Fear started the mission in San Raphael-fear of the Russians at Fort Ross, because they had crept as far south as Bodega. The mission was the result of a military expedition as well as Christianity.
"Hastening the move was the situation at Mission Dolores, where Indians were dying in droves in the dank climate of Yerba Buena," wrote Jack Mason in Early Marin.
Lt. Gabriel Moraga is given credit for founding the San Raphael mission, for he scouted the area. He said it lay on the water and was sheltered by hills to the north and south and west, the pasturage was lush and grapes and pears promised to do well on the valley floor. Accordingly, land for the hospital mission, as it came to be known, was good.
It was a Spanish grant. All of Marin except for Sausalito, Tiburon and Point Reyes (which was used as a buffer against the Russians) was a Spanish grant. It was the only Spanish grant given, others came after Mexican Independence, and they were called land grants.
"Mission San Rafael was the next to the last in the Franciscan chain of 21 Alta California missions" (the last was Sonoma) says Mason. "Its span was brief-1817 to 1834-but it left its imprint on history by ushering in the first white settlement north of San Francisco Bay."
On December 13, 1817, a party from Yerba Buena set out in an open boat across the Golden Gate. It consisted of Father Prefect Vincente Francisco Sarria, and Father Luis Gil y Tabara and two friars, as well as Lt. Luis Arquello, commandant of the Presidio and several soldiers. "Father Sarria on December 13 erected and blessed a holy cross and baptized a few pagans," wrote Mason.
No one knows what the mission looked like. San Rafael Mission never made any pretense to beauty. We know that the roof was tiled and that the walls were made of adobe. Most people agree that the mission contained a monastery, storehouse, and a hospital. Raphael Garcia said it was one-story high with a granary in the loft. Pedro Sais said it was two stories high. There could be a "few large girders installed throughout the building," according to Charles Lauff in the IJ's edition of 1916. Lauff maintains the interior was very plain, even the altar.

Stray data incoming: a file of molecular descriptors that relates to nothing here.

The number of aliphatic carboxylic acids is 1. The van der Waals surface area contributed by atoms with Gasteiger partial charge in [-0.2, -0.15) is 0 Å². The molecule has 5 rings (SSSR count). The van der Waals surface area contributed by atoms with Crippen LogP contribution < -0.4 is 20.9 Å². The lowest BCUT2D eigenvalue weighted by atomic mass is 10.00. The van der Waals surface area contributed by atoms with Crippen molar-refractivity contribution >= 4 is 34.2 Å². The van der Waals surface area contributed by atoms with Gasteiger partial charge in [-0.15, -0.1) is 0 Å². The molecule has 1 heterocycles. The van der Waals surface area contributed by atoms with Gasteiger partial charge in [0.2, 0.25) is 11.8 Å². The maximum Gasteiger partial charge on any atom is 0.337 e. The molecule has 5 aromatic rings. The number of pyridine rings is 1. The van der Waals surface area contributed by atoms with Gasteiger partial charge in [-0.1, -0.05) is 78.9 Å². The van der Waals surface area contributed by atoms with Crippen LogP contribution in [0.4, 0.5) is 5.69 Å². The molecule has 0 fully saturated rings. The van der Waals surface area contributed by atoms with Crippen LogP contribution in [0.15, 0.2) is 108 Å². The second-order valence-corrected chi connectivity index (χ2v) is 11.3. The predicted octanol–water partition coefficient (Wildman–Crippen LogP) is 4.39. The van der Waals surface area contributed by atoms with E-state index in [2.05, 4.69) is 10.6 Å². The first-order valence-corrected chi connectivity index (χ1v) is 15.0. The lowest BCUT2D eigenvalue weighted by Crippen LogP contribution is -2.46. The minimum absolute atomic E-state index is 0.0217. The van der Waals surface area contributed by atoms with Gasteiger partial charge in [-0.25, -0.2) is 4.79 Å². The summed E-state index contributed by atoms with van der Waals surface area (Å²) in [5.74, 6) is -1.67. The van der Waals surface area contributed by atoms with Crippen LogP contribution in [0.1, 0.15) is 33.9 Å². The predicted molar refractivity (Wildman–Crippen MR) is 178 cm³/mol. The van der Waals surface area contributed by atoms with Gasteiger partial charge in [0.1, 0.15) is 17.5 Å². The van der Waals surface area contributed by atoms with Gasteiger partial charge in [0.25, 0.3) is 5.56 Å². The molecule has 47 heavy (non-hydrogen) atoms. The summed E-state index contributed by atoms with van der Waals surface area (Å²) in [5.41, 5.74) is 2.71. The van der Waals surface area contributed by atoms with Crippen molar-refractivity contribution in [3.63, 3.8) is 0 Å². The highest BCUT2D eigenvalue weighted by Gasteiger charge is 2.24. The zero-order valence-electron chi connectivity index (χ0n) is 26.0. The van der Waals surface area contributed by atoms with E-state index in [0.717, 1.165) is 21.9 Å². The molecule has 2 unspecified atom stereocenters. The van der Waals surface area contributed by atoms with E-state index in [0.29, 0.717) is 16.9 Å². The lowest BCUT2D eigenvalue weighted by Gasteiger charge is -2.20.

As expected, pear trees did well in the front of the mission, and in the back, a vegetable patch was fenced. The mission was on the site it now stands on, at C Street, in San Rafael. "The popular notion of a mission," Herbert Bolton wrote in 1917, "was that it consists primarily of a church, whereas it was a complete economic unit of vast importance in the history of the Western Hemisphere.
The Indians did the manual labor, 380 of them living at the mission, and thousands of unbaptized Indians were brought to the mission. "Baptized, they became the property of the church, which then taught them to carve leather, make saddles, weave baskets, shoe horses, harvest the corps and recite the catechism," wrote Mason. "They had frequent masses, although the masses were in Spanish, a language none of them knew."
Stephen J. Richards maintains in his Days of the Dons, "The Indians were well off." Franklin Tuthill thought differently. Tuthill wrote that they had little time to cross from paganism to civilization and that the project of making the Indians into valuable subjects of Spain was an "utter failure."
The Annals of San Francisco by Frank Soule, John H. Gibson, M.D., and James Nisbet, published in 1855, paints the identical picture of the aboriginal "cowering under the father's eyes like a child. Their mode of conversion as like teaching a monkey or a dog, by means of food and caresses and sometimes by kicks."
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San Rafael gained full mission status under Father Amoros in 1822. "Father Amoros had a practical side; he devised a water clock which was accurate as well as ingenious," wrote Mason. Captain Otto von Kotybue, commander of a Russian frigate in San Francisco Bay, was Father Amoros' guest in 1824. He wrote of the beautiful meadow and oaks, "a site much better chosen than that of the so-much-vaunted Santa Clara Mission."
Father Amoros was sick with heart disease and died on July 14, 1832. He was succeeded by Father Jesus Maria Mecado, who had no love at all for the Indians. The Indian trouble inevitably increased. He held on 'til one battle left 21 raiders killed and a score captured. "Gov. Figueroa stepped in to restore peace, suspended Mercato, and gave the Indians amnesty," Mason wrote. "Six months later he got his mission back, but its days were numbered."
After Mexico broke with Spain, they were bereft of money. They couldn't support the priests and finally disowned them altogether. The whole thing fell apart in 1834, when 21 Franciscan missions were secularized by the Mexican government. Mission San Raphael had operated for 17 years, now it faded away. It was now the time of the administrators, who sometimes looked after the mission population of Indians, sometimes not, and the mission slowly ran to waste.
You can imagine the picture: Adobe bricks fast returning to Mother Earth where they had started, the sunny gardens returning to ruin, the looms and tools stolen and the once-vaunted mission turning into rubble.
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